The opening flute line, here delivered by long-time EIC member, Sophie Cherrier, triggers off contributions from the other instrumentalists, including the modified piano (Dimitri Vassilakis). This is a febrile opening, full of tension within a slow tempo. Post-Ligeti (perhaps also post-Xenakis) string swarming continues the musical development. For there is a real sense of dramatic trajectory here, within the eight minutes of Staud’s work; it is almost a Lisztian tone poem for the twenty-first century. I very much look forward to hearing it again and indeed to further exploration of the composer’s work. Mälkki and the EIC seemed fully to have the piece’s measure: let us hope for a recording.

Finally came Bruno Mantovani’s Cantata no.1, in which instrumentalists (clarinet, horn, percussion, piano, viola, and cello), conductor, and vocal soloists were united. I admired Mantovani’s opera, Akhmatova, earlier this year; if anything, I thought this 2006 work finer still. Or perhaps it was that I found it easier to grasp as a whole. At any rate, the form is almost ‘traditional’, in that it takes eleven poems by Rilke, and sets them sequentially but as part of a greater whole, for the most part with instrumental interludes. The order is as follows: ‘Es ist noch Tag auf der Terrasse’, ‘Gesang der Frauen an den Dichter’, ‘Der Tod der Geliebten’, ‘Herbst’, ‘Das Lied der Bildsäule’, ‘Pietà’, ‘Träume, die in deinen Tiefen wallen’, ‘Ein weißes Schloß in weißer Einsamkeit’, ‘Wir haben lange im Licht gelacht’, ‘Um die vielen Madonnen’, and ‘Schlußstück’. I was actually put in mind more than once of a chamber reimagination of Zemlinsky’s Lyric Symphony, though have no reason to think that anything more than my own fancy.

The opening clarinet solo, here in the expert hands of Alain Damiens, announces a post-Boulezian musical legacy of arabesques, more violent than their counterparts in Akhmatova, against which a counter-tenor solo movement may be heard, Daniel Gloger’s rendition pure, precise, and yet nevertheless sensuous. That violence is resumed in the first interlude’s cello part, giving way to ravishing piano-led harmonies (the interludes between fourth and fifth songs, and fifth and sixth, sound frankly post-Debussyan), and a sustained horn note around which the piano can play, such play skilfully, sensitively accomplished by Vassilakis. Mantovani deploys a great deal of variation in terms of forces used: solo voices, higher or lower groups of voices, full vocal ensemble, and the a cappella writing of ‘Träume’ and ‘Um die vielen Madonnen’. Interaction with the instrumentalists provides further variation and continuity, as for instance in the viola and clarinet protests against a trio of higher voices in ‘Gesang der Frauen an den Dichter’, which seem to persist in the subsequent cello reaction to the vocalists, or the monotonal percussion response to four male voices in ‘Der Tod der Geliebten’. One really gains a sense, then, of a cantata written in a sense responding to, without imitating, Bach’s supreme and often highly experimental example. Indeed, the employment of bass and B-flat clarinet (both played by Damiens) in ‘Herbst’ reminded me of the richness of Bach’s woodwind family, only occasionally recaptured in subsequent music. Likewise, the tenor’s arioso-like writing in ‘Das Lied der Bildsäule’ necessarily has resonances with earlier music. Repeated attempts, eventually successful,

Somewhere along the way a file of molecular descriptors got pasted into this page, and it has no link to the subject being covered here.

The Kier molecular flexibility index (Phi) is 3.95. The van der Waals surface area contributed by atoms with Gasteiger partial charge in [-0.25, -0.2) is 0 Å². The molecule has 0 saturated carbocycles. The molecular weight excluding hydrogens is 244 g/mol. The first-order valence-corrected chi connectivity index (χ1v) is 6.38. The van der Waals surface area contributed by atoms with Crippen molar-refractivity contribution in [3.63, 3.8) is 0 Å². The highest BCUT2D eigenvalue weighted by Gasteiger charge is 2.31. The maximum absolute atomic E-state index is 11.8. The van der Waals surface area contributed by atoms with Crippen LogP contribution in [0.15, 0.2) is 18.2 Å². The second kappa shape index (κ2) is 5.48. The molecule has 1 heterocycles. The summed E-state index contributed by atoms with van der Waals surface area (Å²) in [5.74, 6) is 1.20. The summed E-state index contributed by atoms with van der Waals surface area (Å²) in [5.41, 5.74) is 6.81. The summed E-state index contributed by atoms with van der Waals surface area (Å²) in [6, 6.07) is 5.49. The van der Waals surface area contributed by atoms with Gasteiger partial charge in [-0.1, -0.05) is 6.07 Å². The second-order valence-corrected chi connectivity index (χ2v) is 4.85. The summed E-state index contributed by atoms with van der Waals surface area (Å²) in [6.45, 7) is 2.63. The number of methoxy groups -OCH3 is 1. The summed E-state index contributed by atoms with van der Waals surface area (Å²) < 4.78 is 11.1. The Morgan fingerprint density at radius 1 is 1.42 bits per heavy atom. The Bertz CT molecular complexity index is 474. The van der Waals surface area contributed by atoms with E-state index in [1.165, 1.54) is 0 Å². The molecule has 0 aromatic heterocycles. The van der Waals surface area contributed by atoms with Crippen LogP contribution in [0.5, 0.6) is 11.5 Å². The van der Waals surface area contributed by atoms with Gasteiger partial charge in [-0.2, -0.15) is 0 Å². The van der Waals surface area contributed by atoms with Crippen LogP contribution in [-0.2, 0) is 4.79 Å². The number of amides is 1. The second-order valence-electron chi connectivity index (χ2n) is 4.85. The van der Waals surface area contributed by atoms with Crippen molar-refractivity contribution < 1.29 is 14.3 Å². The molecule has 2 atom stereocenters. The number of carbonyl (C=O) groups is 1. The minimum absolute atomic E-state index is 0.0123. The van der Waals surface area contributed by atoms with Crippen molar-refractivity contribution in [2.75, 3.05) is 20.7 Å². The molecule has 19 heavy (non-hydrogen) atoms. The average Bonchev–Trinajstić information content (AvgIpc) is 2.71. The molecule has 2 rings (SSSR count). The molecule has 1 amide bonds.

to voice the word ‘Träume’ both recalled the opening of Fedele’s work and substitute for an instrumental interlude. Mantovani’s a cappella setting proved haunting in itself and an apt preparation for the resumption of Boulezian hostilities in the instrumental transition to the next song, ‘Ein weis Schloß in weißer Einsamkeit’, whose near-hysterical climax upon the ‘Schloß’ of ‘Es blinkt das Schloß’ leads ultimately to delirious entwining of two soprano voices, almost a duet-response to Strauss’s Daphne, in ‘Wir haben lange im Licht gelacht’. The opening warbling ensemble of the penultimate ‘Um die vielen Madonnen’ brought to mind the post-Messiaen writing of the final movement of the Fedele piece, but Mantovani’s setting proved more focused upon the words rather than their sounds, not unlike some of Schoenberg’s choral writing, though doubtless the German language is an issue here too. There was to be no interlude between that movement and ‘Schlußstück’, with its immediate, violent fortissimo outburst from all concerned, hanging over the rest of the poem. Percussion and viola sound the final instrumental voices, an equivocal signal of something akin to life in the light of Rilke’s verse:

Der Tod ist groß.
Wir sind die Seinen
lachenden Munds.
Wenn wir uns mitten im Leben meinen,
wagt er zu weinen
mitten in uns.

Three excellent works then, by three excellent composers, in three excellent performances. Though I imagined that the highlight of this visit to Paris would take place at the Palais Garnier or the Opéra Bastille, there can be no question that it was here, in the Cité de la musique, at the intersection of two festivals.

Mark Berry